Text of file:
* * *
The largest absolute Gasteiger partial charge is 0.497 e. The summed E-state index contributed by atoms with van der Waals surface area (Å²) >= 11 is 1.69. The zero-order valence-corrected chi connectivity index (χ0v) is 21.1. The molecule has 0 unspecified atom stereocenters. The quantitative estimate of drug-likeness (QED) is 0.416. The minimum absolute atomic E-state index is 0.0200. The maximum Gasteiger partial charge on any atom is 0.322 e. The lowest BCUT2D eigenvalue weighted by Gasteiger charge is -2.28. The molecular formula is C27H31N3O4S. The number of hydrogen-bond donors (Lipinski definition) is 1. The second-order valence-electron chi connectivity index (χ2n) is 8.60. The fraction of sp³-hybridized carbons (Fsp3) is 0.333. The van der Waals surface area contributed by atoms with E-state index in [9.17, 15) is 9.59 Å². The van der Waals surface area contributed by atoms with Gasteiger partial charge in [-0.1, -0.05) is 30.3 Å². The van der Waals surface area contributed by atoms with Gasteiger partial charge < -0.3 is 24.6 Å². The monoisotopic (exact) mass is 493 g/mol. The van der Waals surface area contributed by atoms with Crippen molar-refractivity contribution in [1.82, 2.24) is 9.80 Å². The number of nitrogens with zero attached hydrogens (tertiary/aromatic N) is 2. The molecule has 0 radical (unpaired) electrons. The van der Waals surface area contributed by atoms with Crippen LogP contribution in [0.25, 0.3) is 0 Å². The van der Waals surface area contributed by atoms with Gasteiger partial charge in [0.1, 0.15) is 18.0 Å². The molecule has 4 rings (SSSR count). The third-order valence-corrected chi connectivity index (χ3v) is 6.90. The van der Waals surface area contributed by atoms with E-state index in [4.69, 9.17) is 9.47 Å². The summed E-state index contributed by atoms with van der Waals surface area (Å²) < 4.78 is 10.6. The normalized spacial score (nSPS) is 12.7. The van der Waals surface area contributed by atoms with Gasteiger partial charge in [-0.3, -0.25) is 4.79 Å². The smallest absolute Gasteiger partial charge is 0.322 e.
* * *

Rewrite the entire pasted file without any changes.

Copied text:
The largest absolute Gasteiger partial charge is 0.497 e. The summed E-state index contributed by atoms with van der Waals surface area (Å²) >= 11 is 1.69. The zero-order valence-corrected chi connectivity index (χ0v) is 21.1. The molecule has 0 unspecified atom stereocenters. The quantitative estimate of drug-likeness (QED) is 0.416. The minimum absolute atomic E-state index is 0.0200. The maximum Gasteiger partial charge on any atom is 0.322 e. The lowest BCUT2D eigenvalue weighted by Gasteiger charge is -2.28. The molecular formula is C27H31N3O4S. The number of hydrogen-bond donors (Lipinski definition) is 1. The second-order valence-electron chi connectivity index (χ2n) is 8.60. The fraction of sp³-hybridized carbons (Fsp3) is 0.333. The van der Waals surface area contributed by atoms with E-state index in [9.17, 15) is 9.59 Å². The van der Waals surface area contributed by atoms with Gasteiger partial charge in [-0.1, -0.05) is 30.3 Å². The van der Waals surface area contributed by atoms with Gasteiger partial charge < -0.3 is 24.6 Å². The monoisotopic (exact) mass is 493 g/mol. The van der Waals surface area contributed by atoms with Crippen molar-refractivity contribution in [1.82, 2.24) is 9.80 Å². The number of nitrogens with zero attached hydrogens (tertiary/aromatic N) is 2. The molecule has 0 radical (unpaired) electrons. The van der Waals surface area contributed by atoms with Crippen LogP contribution in [0.25, 0.3) is 0 Å². The van der Waals surface area contributed by atoms with Gasteiger partial charge in [0.1, 0.15) is 18.0 Å². The molecule has 4 rings (SSSR count). The third-order valence-corrected chi connectivity index (χ3v) is 6.90. The van der Waals surface area contributed by atoms with E-state index in [4.69, 9.17) is 9.47 Å². The summed E-state index contributed by atoms with van der Waals surface area (Å²) < 4.78 is 10.6. The normalized spacial score (nSPS) is 12.7. The van der Waals surface area contributed by atoms with Gasteiger partial charge in [-0.3, -0.25) is 4.79 Å². The smallest absolute Gasteiger partial charge is 0.322 e.